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Proper breaststroke technique can help you achieve the fastest swim time.
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Even though it's one of the slower swimming strokes, the breaststroke is difficult to perfect and requires focus and effort to execute properly. As the breaststroke uses a frog kick and not a straight leg kick, unlike other swimming strokes like the front crawl, breaststroke specific exercises can help build muscle strength and encourage proper coordination for a stronger, better, faster breaststroke.
Muscles Used and Proper Form
All swimming strokes make use of muscles in your back, abdomen, legs - especially the glutes - arms and shoulders. However, the frog kick in the breaststroke emphasizes your adductor and abductor muscles as well as your chest and trapezius muscles because of the different movements required for the stroke. It's essential to keep your head and torso in a straight line for proper form in the breaststroke. You use your shoulders to power the movement that brings your torso out of the water to breathe, maintaining spinal alignment throughout the movement and enabling a faster swim. To reduce the risk of knee or groin injuries, do not over kick - extending too deep or wide than necessary. This will also help reduce drag.
Workout In The Pool
All breaststroke workouts in the pool need to include a warm-up and cool down session of five to 10 minutes each, with the primary, or middle, set broken up into two distinct sections. Depending on the length of your pool and the duration of your workout, practice only the kick using a kickboard in your hands for the first three to six laps. For the next three to six laps, practice only your arms, using a flotation device between your knees to stay afloat. For the second half of the primary set, do the full stroke, swimming 10 to 15 laps. You can use this second half to concentrate on improving form in different elements of your breaststroke, including the turn between intervals.
Building Muscle -- Cobra Exercise
The Cobra exercise is a variation of a yoga pose and is good for the breaststroke as it builds your trapezius muscles. Your trapezius muscles control your shoulder movement, helping build arm and upper body strength for your breaststroke where your arms reach upward and pull back. To complete the pose, lie on your stomach on a yoga mat or towel and place your arms straight out in front of you. As you inhale, lift both your straight arms and legs off the ground. Keep your chin tucked in toward your neck and lift your head from the back of the neck to create a gentle curve and lift. You should not experience any neck pain when doing this exercise; if you feel pain, stop. Move your arms to the side until your hands are alongside your hips. Hold for two counts and then return your arms back to the starting position. Relax and repeat the movement for 10 to 12 counts, for one to three sets. To increase the challenge of the exercise, hold two light dumbbells in each hand, palm facing down, while doing the full exercise.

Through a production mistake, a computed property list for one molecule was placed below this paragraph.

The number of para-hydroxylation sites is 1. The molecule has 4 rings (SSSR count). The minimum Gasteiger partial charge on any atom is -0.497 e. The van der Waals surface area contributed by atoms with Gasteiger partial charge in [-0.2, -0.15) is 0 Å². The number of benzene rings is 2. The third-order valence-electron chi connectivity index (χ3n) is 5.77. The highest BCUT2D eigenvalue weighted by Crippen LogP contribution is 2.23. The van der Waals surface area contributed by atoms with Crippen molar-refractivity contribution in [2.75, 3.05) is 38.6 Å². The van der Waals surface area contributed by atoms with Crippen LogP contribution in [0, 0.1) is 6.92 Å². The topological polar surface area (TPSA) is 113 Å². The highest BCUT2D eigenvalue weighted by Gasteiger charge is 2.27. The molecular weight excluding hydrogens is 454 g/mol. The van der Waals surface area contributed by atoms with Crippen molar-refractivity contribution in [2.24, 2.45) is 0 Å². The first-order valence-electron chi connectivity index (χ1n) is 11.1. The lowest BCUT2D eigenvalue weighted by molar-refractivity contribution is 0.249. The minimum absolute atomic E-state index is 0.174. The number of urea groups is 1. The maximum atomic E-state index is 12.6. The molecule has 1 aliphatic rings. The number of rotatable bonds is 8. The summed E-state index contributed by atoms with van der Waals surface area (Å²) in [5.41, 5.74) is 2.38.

Building Muscle -- Plie Squat
A variation on the classic squat, the plie squat builds lower body strength as well as working your lower core muscles for stability. More importantly for the breaststroke, the plie squat also works your adductor and abductor muscles. Stand with your feet more than shoulder-width apart, with your toes pointed slightly outwards. Firm your core, place your hands on your hips and sink down as if you were sitting on a chair. Bend at your knees and hips, keeping your feet flat on the ground. Sink as low as you can, trying to get your thighs parallel to the floor. Do not let your knees extend past your toes, if they do, space your feet further apart. Keep your torso straight for the entire exercise. Hold for five seconds before slowly rising. Repeat 10 to 12 times for one to three sets. To make the exercise more challenging, hold dumbbells in each hand instead of placing them on your waist.